“Faith isn't faith until it's all you're holding on to."
- Bajoran Proverb
Twenty four years ago
"I know my mother's dead."
Simple words spoken by a simple child. Tami looked up to the priest, the rags that the Cardassians charitably labelled 'clothing' dangling off her limply. Her toes were blue and black, the result of too many winter nights with too few blankets and shoes.
The Vedek, concern flooding his face, placed an emaciated hand on the girl's earlobe and rubbed gently.
"You're only nine," Vedek Antani Silari childed. "You don't have an understanding of these things. Children don't know what happens when people go to the Prophets... as a matter of fact, most adults don't either. It's something that takes a lifetime of wisdom to understand... and a completely picture is only obtained when you, yourself, pass."
The girl tilted her head. She, unlike most children, didn't mind it when people rubbed her ear- it was a comforting feeling, something to remind her of her family and her life before she was bought to this camp. There wasn't much to remember- a few flashes of memory, a handful of words and phrases spoken by people she barely remembered. Words of courage as the plasma mortars fell around them, words of comfort for loved ones as endless Bajoran women and men went out to fight the Cardassians and never returned, words of strength when the dark times seemed entirely endless.
"I know what happens when you go to the prophets," Tami replied, her tone sincere and flat- as though she were reciting some fact in her school's textbook. "The Cardassians take you and throw you in the incinerator they have in the middle of the camp." Another pause. "Is the incinerator some kind of portal to the prophets?"
Antani looked shocked for a moment, his hand falling away from the child's ear.
"Who told you that?"
Tami blinked a few times, her face screwed up in confusion. "Nobody told me," she answered truthfully, "I saw the two guards- Zumarl and Izkadi- throw mother's body in there this afternoon. So I know what happens when you go. It's nothing like the stories you tell."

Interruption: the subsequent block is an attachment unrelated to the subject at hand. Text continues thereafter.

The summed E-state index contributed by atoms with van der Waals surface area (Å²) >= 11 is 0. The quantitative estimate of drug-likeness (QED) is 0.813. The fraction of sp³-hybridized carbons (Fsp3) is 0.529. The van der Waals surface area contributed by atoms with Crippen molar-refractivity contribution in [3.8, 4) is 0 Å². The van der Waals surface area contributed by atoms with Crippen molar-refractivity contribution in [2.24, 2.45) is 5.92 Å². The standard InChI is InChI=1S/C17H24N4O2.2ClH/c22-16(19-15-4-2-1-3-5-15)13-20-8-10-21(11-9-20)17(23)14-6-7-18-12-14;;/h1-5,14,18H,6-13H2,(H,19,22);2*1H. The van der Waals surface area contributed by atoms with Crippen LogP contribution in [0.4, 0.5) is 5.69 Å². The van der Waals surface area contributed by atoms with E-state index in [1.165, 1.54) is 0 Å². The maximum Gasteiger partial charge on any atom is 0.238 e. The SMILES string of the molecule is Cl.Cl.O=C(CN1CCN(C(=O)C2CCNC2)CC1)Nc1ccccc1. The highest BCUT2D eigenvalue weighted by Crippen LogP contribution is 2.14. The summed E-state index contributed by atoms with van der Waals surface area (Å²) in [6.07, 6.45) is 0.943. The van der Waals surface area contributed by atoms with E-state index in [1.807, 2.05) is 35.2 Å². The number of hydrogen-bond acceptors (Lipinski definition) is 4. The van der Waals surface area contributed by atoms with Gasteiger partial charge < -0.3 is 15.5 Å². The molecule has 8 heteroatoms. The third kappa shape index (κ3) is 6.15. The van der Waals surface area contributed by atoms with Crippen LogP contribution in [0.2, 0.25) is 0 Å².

Antani shook his head.
"The journey to the prophets is... just a metaphor, child. The body is just a shell," he said, "Just a container for the soul. When a Bajoran dies, if they have been honest and true throughout their lives, their soul departs the body and it flies up towards the Celestial Temple. There, it's reunited with the prophets, to live forever with our creators."
It was a simple answer, but simply and precisely articulated Tami's feelings on this matter.
Antani reached up and rubbed the child's ears again. "Look to the heavens, child. See all the stars?"
Tami nodded. From somewhere else in the camp there was a shout, then a shriek, followed by the high pitched whine of a phaser. Then silence. Searchlights illuminated the far corner of the camp- it was another escape attempt. The Cardassian who had discovered the tunneler picked up the woman's body and began dragging it towards the central incinerator. The priest and the girl carried on as though nothing had happened.
When the Vedek spoke, his voice was soft. "Those stars are the balconies of the Celestial Temple. From there, our ancestors- and our friends who knew us in life- can look down on Bajor and see all that we do. That's how they know if we've been just in our life, so that when we pass, we too may go to the Prophets and join them."
Tami canted her head, looking upwards.
"So my mother's up there watching me? Watching me right now?"
The priest smiled, nodding his head. "I suspect that she is," he said, "At least... if the balconies are not too crowded this evening."
The girl nodded thoughtfully. "Do you think they have a lot of food up there? Fresh water? Big, thick, fuzzy blankets?"
Both she and he had become accustomed to the hunger, the thirst, the cold... but they both had memories of better times. Imagining the biggest, warmest blanket she could, the girl drew comfort from the thought- it didn't stop her little body from trembling, though, but she had become used to it. Every night was cold, some more than most, but you either survived or you died. Talking help keep you warm.
"I'd imagine that they have everything their hearts desire," Antani replied, rubbing the little Bajoran's ear again. "Food, water, warmth and shelter..."
There was another pause.
"Are there Cardassians in the Celestial Temple?"
The Vedek hesitated before answering. "The Temple allows access only to those who are good of heart," he explained, "So... it's not impossible for there to be a goodly Cardassian or two up there. But... I'd imagine there aren't many. And I'd imagine that there are fewer still drawn from those who... 'share'... our world."
"Are there camp guards up there?"
This the Vedek was certain of. "No, child."
Tami nodded her head, seeming pleased. "That's good. I hope none of the other Cardassians up there turn into guards. I want my mother to get her food from the crops, or from a store, or a market... not from guards she has sex with."
The Vedek's surprise was total now. "Tami, where did you hear that? Did your mother tell you what she was doing...?"